Millions of Americans told to stay home have turned to Amazon as a means of getting basic necessities, and the company has embraced its role as an “essential service,” scaling up operations as governments order other businesses closed. But the situation puts Amazon workers in a difficult position, forced to choose between going without a paycheck or venturing into crowded warehouses where many feel inadequate safety precautions are being taken. On Facebook, workers have begun changing their profiles to read, “I can’t stay home, I work at Amazon.”
More than 1,500 workers have signed a petition calling on the company to improve safety measures, provide sick leave regardless of a COVID-19 diagnosis, and shut down facilities where workers test positive for cleaning. The company says it has implemented new cleaning procedures and taken steps to avoid people crowding together, but workers at DTW5 and elsewhere say cleaning supplies are often lacking, the pace of work doesn’t leave them time to use them, and their jobs still require them being in close proximity to each other. While Amazon shut down a returns-processing warehouse in Kentucky Wednesday after three workers tested positive, it has so far refused to close facilities more integral to its distribution network. In Italy and Spain, the company’s decision to keep warehouses running despite infections prompted protests and absenteeism.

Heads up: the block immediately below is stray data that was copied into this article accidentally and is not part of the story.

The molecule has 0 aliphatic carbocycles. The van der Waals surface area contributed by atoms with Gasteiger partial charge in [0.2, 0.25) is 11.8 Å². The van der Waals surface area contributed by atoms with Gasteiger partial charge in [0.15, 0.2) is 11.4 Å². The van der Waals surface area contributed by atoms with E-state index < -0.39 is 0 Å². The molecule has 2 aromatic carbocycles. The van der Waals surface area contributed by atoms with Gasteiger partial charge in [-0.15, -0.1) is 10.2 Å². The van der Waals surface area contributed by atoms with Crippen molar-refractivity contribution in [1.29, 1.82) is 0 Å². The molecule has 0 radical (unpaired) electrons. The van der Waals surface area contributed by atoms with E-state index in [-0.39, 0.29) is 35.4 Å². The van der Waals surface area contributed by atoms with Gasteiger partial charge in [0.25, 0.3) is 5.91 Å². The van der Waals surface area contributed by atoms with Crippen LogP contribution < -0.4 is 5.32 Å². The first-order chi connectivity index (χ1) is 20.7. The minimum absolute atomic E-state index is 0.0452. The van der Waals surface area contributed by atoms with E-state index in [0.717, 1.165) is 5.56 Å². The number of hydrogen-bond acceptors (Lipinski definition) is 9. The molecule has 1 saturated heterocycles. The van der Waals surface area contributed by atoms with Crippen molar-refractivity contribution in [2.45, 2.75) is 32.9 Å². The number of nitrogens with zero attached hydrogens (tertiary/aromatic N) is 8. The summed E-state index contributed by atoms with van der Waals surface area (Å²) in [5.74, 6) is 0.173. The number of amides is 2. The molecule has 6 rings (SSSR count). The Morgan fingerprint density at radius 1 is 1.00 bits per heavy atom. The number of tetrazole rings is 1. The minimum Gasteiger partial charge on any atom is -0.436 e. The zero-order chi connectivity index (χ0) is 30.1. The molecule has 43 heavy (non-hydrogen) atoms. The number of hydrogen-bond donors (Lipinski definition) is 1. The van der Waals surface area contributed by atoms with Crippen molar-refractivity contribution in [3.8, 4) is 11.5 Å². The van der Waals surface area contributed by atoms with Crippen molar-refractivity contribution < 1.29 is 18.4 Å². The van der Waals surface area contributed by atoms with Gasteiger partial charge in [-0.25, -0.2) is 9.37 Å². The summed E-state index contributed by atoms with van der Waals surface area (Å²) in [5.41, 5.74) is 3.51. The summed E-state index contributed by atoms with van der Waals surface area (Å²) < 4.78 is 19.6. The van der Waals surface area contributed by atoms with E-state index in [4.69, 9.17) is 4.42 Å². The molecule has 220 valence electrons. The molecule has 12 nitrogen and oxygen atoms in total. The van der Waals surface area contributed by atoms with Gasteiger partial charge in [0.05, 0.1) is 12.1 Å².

Amazon, meanwhile, is struggling to staff up to meet surging demand. Last week, the company raised pay by $2 per hour, increased pay for overtime, and announced plans to hire 100,000 workers. Amazon also changed its policies to allow workers to take unlimited time off without pay (previously they would have been fired for taking more than a certain amount), and even before Amazon workers began getting infected, many were choosing to stay home or leave early, fearing an outbreak was inevitable. As orders flood in, delivery times for some items now stretch to a month or more.
“A lot of people are coming to work, working two or three hours, and leaving because they’re thinking overexposure is scary,” McIntosh-Butler says. “Management is mad, and if they tell anybody that we had a positive case, they’re thinking people aren’t even going to show up to work.”
But at DTW5, the fact that workers had to confront management over rumors to learn a coworker tested positive has only heightened their anxiety. One worker said that after HR confirmed the case on Tuesday, more than 100 workers walked out, and now she’s weighing whether to work her next shift. She needs to make rent, but she’s also in frequent contact with her father, who has cystic fibrosis, potentially making him more vulnerable to COVID-19. Another worker said that as a single mother of three, she can’t afford to go without a paycheck, but also fears getting the virus and infecting her kids. “It’s very scary,” she says.
McIntosh-Butler’s husband has seen work dry up during the pandemic, but she’s only going to work one more shift this week and then stay away. She’ll wear a bandana over her face, as many workers at the facility have begun doing, even though she knows it won’t do much.
“I’ll have my $200 check and they can have the rest,” McIntosh-Butler says. “I just think that it’s too dangerous right now, because I don’t know who I’m coming into contact with, and HR isn’t taking it seriously.”